Strong Typing
Written by Nikos Vaggalis   
Thursday, 18 November 2010
Article Index
Strong Typing
Using conversion classes
Implicit conversion
Altering representation

Conversion classes

The previous example highlights the importance of widening and narrowing conversions between related types. However this does not mean that strongly typed languages cannot convert between unrelated types.

This can be achieved by using conversion classes such as System.Convert :

string mystring = "10";
int myint = Convert.ToInt32(s);

or by extending the language by providing user defined implicit or explicit conversions from and to:

  • predefined types and user defined types
  • user defined types and user defined types

or by operator overloading.

Let's take a look at operator overloading in C#:

Example 17

using System;
namespace ConsoleApplication2
 class Program
static void Main(string[] args)
double a = 7.3;
string x = "hi";
x = a + x;
System.Console.Write(x); //7.3hi

C# turned weakly typed?

How could this implicit conversion, in example 17, from double to string be possible with a strongly typed language?

Let's a take a look at what the MSDN Library has to say on the  "+" operator :

“Binary + operators are predefined for numeric and string types. For numeric types, + computes the sum of its two operands. When one or both operands are of type string, + concatenates the string representations of the operands"

There is a built-in overload of the plus operator which can make it work with numbers and strings, and that is why I deliberately used the minus '-' operator, which is not overloaded, in an earlier C# example. In the earlier Example 5 using the '+' operator could lead to wrong assumptions - that C# is weakly typed instead of strongly, although it acted as a weak type in that case.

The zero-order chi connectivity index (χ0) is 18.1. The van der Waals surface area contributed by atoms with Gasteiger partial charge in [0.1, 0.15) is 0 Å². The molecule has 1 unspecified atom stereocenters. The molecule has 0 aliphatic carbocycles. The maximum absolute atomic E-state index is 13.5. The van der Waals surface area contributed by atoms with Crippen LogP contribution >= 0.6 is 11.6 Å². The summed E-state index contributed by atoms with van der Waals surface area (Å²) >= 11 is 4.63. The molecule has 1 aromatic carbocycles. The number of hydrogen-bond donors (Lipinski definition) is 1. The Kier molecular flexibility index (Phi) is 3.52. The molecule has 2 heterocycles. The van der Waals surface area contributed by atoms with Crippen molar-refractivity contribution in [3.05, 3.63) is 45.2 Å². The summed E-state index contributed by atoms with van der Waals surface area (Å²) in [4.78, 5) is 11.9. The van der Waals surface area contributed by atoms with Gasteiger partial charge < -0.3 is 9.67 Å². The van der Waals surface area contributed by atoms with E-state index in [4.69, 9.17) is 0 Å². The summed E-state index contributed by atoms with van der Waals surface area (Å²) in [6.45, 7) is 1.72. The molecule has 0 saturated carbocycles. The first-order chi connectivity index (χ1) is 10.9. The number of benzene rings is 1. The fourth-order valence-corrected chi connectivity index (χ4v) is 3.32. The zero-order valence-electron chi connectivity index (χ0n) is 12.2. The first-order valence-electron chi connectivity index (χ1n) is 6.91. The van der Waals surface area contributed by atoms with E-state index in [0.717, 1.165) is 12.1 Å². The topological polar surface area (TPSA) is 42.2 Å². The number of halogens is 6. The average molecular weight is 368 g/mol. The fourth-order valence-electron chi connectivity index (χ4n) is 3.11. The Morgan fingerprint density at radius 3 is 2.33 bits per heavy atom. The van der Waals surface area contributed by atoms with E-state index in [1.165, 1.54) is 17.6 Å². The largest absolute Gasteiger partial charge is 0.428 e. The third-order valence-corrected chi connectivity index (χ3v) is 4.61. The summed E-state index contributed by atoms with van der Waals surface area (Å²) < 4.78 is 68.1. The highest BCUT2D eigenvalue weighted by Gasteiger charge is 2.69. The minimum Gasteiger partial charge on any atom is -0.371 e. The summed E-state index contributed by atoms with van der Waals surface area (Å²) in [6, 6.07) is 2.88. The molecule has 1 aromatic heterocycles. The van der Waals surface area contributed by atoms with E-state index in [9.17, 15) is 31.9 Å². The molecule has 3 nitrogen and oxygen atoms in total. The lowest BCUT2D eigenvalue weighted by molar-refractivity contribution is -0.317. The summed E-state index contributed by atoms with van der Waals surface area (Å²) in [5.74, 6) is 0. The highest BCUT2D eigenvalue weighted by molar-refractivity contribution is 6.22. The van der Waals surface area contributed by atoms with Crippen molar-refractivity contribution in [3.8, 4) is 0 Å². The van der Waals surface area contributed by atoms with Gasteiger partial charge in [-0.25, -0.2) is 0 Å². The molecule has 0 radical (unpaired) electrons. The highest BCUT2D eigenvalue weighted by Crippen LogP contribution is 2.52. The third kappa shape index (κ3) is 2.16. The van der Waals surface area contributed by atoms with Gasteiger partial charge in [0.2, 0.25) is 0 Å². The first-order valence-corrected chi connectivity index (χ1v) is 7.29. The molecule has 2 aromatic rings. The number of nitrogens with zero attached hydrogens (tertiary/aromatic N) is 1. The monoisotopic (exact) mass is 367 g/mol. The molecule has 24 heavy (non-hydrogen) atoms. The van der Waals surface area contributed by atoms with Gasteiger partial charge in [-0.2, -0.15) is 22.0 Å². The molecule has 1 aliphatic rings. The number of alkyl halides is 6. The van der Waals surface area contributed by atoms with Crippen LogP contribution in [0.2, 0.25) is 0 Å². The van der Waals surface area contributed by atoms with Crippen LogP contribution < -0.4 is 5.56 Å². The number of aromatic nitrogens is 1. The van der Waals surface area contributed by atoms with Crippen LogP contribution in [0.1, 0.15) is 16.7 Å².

However, if we turn the left value of the assignment from string to double:

a = a + x;

we now get a compile time error:

Error 1  Cannot implicitly convert type 'string' to 'double'

C# being a static language has all the type information beforehand and can check the validity of the statement at compile time.

In this case we have a string and double - can we add them? It seems the “+” operator overload allows that but the result of the addition is a string; may we then assign the result to a double variable? No, we may not. It's complicated - and if you don't believe me try explaining this strange set of rules to a beginner!

An untyped language by nature does not have compile time type information but this does not mean that it does not do any type checks; those checks are deferred to until runtime since the type information is not available until then.

The equivalent of the C# Example 5 with the subtraction operator '-', in VB.NET would compile successfully and fail at runtime:

Module Module1
Sub Main()
Dim a As Double = 7.3
Dim x As String = "hi"
a = x - a
End Sub
End Module

C# Perl-like behavior?

Example 18

If you need Perl-like dynamic behavior from C# you could alter the previous example by using the dynamic type as:

using System;
namespace ConsoleApplication2
 class Program
  static void Main(string[] args)
dynamic a = 7.3;
dynamic x = "hi";
double c = a + x;

which produces the runtime error:

double c = a + x;
//Cannot implicitly convert type 'string' to 'double'

It does compile but fails at runtime since by using the dynamic type, all type checking is deferred until runtime where the actual types are discovered and subsequently the operation is checked for its validity

On the other hand, the following not only compiles but also executes with no runtime exception since the DLR infers that the type of variable 'd' should be that of a string:

dynamic d = a + x; //7.3hi

And as a matter of fact, we can get to the actual runtime type assigned to the variable with:


(As a side note, the 'dynamic' keyword which is bound to a runtime mechanism , is very different from the type inference 'var' keyword which is bound to a compile time mechanism.)




Last Updated ( Friday, 09 November 2012 )